Parenting

Calm the Eff Down sums up my parenting style

Is the Calm the F*ck Down parenting trend good advice or just another fad? Here is what our stay-at-home mom blogger thinks.

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Graphic designed by Jennifer Pinarski.

Follow along as Jennifer Pinarski shares her experiences about giving up her big city job and lifestyle to live in rural Ontario with her husband, while staying home to raise their two young children.

Over the weekend, a couple of friends sent me the recent Huffington Post article by dad blogger David Vienna. He discusses a new parenting technique he stumbled across that will revolutionize the way you parent. It’s referred to as Calm the F*ck Down (CTFD), and there are just two steps to the method:

1. Calm the f*ck down.

2. There is no second step.

In his HuffPost Live interview, Vienna revealed to panelist Caitlyn Becker that his original decision to inform parents about the CTFD method came about because he found that most of us took developmental milestones too seriously. For example, he wrote, “[are you] worried your friend’s child has mastered the alphabet quicker than your child? Calm the f*ck down.”

Vienna’s audience, however, either didn’t share his sense of humour or just lacked common sense. Huffington Post user “sgillhoolley” writes:

“What’s that, young Johnny is drinking draino?!? CTFD… you can always have another kid. Little Suzie has started selling herself in the washroom at school?!? CTFD, at least she is learning a trade. It takes a special kinda deluded to think that doing nothing is the best way to go.”

And that was only one of the hundreds of comments pitching probable disasters — one of which included a reference to a child getting stuck in a wood chipper. Seriously, a wood chipper? Unless you’re a lumberjack, the odds of your child getting stuck in a wood chipper are slim. In fact, I know a lumberjack. Maybe it would shock some people to know that his children spend time at his wood lot and still have all their limbs attached.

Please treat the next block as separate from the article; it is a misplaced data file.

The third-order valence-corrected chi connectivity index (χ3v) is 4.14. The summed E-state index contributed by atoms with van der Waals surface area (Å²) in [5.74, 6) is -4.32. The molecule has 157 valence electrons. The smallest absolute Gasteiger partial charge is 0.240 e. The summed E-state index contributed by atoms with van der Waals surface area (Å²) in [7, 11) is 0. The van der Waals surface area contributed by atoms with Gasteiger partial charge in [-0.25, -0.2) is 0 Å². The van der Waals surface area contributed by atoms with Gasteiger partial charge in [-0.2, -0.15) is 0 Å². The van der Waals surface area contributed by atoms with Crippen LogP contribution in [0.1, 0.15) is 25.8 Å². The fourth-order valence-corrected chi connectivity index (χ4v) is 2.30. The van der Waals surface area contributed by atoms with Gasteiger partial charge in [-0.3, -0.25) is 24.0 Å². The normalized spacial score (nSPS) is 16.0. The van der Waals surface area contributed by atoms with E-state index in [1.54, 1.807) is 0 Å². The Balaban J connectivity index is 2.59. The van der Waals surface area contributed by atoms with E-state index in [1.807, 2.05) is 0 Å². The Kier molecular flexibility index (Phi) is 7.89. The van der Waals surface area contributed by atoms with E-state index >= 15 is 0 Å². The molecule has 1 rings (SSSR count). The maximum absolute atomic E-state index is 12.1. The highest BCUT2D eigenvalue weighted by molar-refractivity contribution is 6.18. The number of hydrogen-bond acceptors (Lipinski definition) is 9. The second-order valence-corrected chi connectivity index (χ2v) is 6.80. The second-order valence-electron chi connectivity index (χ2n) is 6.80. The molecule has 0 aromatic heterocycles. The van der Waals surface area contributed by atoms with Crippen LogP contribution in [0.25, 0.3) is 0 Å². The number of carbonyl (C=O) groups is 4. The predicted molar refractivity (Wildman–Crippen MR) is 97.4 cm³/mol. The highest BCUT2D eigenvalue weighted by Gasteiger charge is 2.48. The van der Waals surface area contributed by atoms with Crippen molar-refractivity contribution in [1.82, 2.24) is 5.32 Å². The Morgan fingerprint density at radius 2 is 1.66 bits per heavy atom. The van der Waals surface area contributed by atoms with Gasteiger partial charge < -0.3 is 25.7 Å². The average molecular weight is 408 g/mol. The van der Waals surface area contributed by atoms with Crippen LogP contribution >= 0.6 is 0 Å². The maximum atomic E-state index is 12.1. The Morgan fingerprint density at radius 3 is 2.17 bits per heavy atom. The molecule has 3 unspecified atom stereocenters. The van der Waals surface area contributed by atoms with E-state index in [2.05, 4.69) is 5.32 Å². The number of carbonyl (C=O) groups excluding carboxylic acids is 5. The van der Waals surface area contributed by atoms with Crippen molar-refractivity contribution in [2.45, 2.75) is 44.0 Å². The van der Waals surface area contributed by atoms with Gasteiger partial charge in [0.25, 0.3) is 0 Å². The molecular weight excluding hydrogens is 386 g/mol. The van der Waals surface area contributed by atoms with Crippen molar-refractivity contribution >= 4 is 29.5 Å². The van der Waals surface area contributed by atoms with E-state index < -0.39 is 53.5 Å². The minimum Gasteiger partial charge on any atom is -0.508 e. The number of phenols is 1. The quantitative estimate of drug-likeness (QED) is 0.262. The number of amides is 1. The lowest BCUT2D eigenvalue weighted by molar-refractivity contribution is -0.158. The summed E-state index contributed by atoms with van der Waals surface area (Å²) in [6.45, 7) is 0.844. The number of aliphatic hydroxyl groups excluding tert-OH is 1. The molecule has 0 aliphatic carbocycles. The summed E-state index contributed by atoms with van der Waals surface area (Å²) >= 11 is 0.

To me, the Calm the F*ck Down method is just another way to say “trust your gut.” Granted, CTFD trumps “trust your gut” because it has a potty word in it, but the premise is the same. Gordon Marino, a philosophy professor at Olaf College and a panelist during Vienna’s interview, believes that humans are nurturing by instinct — which is, above all, what children really need.

If you’ve read my blog for awhile now or know me in real life, you’ll know that there is very little that I worry about. So, if there was such a thing as being an early adopter of CTFD, then I’m it.

I’ve written about letting my six-year-old son go into a men’s washroom by himself and allowing my daughter run around barefoot in public. And, without fail, there were a few parents who worried that my son would be sexually abused or that my daughter would step on a used hypodermic needle. But guess what? They haven’t, and I fully credit the simplicity of the CTFD method. For example, my son and I were in a family restaurant where we know the staff and regular customers. If we were at a truck stop on the side of the highway in a foreign country, I’d absolutely make him go in women’s washroom with me (and make sure that my daughter was wearing shoes), because my instinct is to protect my children from harm. Just as I’m sure that is your instinct as well. Today’s generation of kids will turn out just fine if we love them and allow them to be adventurous.

That being said, if you’re married to a lumberjack, just don’t give your kids the manual for the wood chipper — instead, show them how to use it safely.

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